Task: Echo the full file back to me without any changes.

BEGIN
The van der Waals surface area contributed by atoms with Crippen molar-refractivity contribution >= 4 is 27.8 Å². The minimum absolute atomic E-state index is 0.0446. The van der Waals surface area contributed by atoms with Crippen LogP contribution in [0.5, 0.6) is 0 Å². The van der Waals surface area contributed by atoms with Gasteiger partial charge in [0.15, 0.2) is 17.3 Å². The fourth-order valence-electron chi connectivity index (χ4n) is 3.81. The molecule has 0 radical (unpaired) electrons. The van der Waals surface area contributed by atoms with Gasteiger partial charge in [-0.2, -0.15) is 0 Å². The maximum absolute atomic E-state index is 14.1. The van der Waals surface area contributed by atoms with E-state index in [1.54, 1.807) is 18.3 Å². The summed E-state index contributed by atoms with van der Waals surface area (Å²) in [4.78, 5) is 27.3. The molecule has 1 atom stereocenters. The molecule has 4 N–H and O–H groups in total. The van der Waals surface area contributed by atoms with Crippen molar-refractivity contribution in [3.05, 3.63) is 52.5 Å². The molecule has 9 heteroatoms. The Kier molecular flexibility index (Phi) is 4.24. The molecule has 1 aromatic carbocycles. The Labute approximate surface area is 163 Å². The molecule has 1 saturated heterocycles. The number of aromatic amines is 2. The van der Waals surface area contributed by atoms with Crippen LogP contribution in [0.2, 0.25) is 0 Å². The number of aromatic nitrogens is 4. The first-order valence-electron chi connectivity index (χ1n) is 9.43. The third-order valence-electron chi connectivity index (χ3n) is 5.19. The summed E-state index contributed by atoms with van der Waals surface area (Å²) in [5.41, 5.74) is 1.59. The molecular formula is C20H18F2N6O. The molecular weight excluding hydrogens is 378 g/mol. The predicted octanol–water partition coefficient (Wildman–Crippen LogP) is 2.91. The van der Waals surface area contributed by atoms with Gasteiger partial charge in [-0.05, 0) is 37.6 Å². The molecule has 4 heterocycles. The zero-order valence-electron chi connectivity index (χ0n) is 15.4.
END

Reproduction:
The van der Waals surface area contributed by atoms with Crippen molar-refractivity contribution >= 4 is 27.8 Å². The minimum absolute atomic E-state index is 0.0446. The van der Waals surface area contributed by atoms with Crippen LogP contribution in [0.5, 0.6) is 0 Å². The van der Waals surface area contributed by atoms with Gasteiger partial charge in [0.15, 0.2) is 17.3 Å². The fourth-order valence-electron chi connectivity index (χ4n) is 3.81. The molecule has 0 radical (unpaired) electrons. The van der Waals surface area contributed by atoms with Gasteiger partial charge in [-0.2, -0.15) is 0 Å². The maximum absolute atomic E-state index is 14.1. The van der Waals surface area contributed by atoms with E-state index in [1.54, 1.807) is 18.3 Å². The summed E-state index contributed by atoms with van der Waals surface area (Å²) in [4.78, 5) is 27.3. The molecule has 1 atom stereocenters. The molecule has 4 N–H and O–H groups in total. The van der Waals surface area contributed by atoms with Crippen molar-refractivity contribution in [3.05, 3.63) is 52.5 Å². The molecule has 9 heteroatoms. The Kier molecular flexibility index (Phi) is 4.24. The molecule has 1 aromatic carbocycles. The Labute approximate surface area is 163 Å². The molecule has 1 saturated heterocycles. The number of aromatic amines is 2. The van der Waals surface area contributed by atoms with Crippen LogP contribution in [0.2, 0.25) is 0 Å². The number of aromatic nitrogens is 4. The first-order valence-electron chi connectivity index (χ1n) is 9.43. The third-order valence-electron chi connectivity index (χ3n) is 5.19. The summed E-state index contributed by atoms with van der Waals surface area (Å²) in [5.41, 5.74) is 1.59. The molecular formula is C20H18F2N6O. The molecular weight excluding hydrogens is 378 g/mol. The predicted octanol–water partition coefficient (Wildman–Crippen LogP) is 2.91. The van der Waals surface area contributed by atoms with Gasteiger partial charge in [-0.05, 0) is 37.6 Å². The molecule has 4 heterocycles. The zero-order valence-electron chi connectivity index (χ0n) is 15.4.